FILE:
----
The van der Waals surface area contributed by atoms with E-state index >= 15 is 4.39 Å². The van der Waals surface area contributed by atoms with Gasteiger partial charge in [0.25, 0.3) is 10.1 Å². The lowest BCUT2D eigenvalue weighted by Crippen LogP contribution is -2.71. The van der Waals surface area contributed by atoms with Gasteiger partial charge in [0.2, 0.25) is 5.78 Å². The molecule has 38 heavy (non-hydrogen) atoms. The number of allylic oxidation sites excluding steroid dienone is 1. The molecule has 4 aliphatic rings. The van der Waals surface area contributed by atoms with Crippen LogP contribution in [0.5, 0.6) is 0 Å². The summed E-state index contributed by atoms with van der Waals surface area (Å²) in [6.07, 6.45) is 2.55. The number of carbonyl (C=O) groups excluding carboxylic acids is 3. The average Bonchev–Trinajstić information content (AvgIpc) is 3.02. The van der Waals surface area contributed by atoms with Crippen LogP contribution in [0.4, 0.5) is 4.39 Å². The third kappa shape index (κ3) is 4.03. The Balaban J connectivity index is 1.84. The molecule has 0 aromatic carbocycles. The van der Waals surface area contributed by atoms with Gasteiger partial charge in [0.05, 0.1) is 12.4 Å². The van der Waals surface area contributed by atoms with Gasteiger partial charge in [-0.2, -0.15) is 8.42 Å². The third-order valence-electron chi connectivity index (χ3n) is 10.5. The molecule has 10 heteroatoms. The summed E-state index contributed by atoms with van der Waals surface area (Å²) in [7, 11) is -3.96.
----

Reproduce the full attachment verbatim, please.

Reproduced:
The van der Waals surface area contributed by atoms with E-state index >= 15 is 4.39 Å². The van der Waals surface area contributed by atoms with Gasteiger partial charge in [0.25, 0.3) is 10.1 Å². The lowest BCUT2D eigenvalue weighted by Crippen LogP contribution is -2.71. The van der Waals surface area contributed by atoms with Gasteiger partial charge in [0.2, 0.25) is 5.78 Å². The molecule has 38 heavy (non-hydrogen) atoms. The number of allylic oxidation sites excluding steroid dienone is 1. The molecule has 4 aliphatic rings. The van der Waals surface area contributed by atoms with Crippen LogP contribution in [0.5, 0.6) is 0 Å². The summed E-state index contributed by atoms with van der Waals surface area (Å²) in [6.07, 6.45) is 2.55. The number of carbonyl (C=O) groups excluding carboxylic acids is 3. The average Bonchev–Trinajstić information content (AvgIpc) is 3.02. The van der Waals surface area contributed by atoms with Crippen LogP contribution in [0.4, 0.5) is 4.39 Å². The third kappa shape index (κ3) is 4.03. The Balaban J connectivity index is 1.84. The molecule has 0 aromatic carbocycles. The van der Waals surface area contributed by atoms with Gasteiger partial charge in [0.05, 0.1) is 12.4 Å². The van der Waals surface area contributed by atoms with Gasteiger partial charge in [-0.2, -0.15) is 8.42 Å². The third-order valence-electron chi connectivity index (χ3n) is 10.5. The molecule has 10 heteroatoms. The summed E-state index contributed by atoms with van der Waals surface area (Å²) in [7, 11) is -3.96.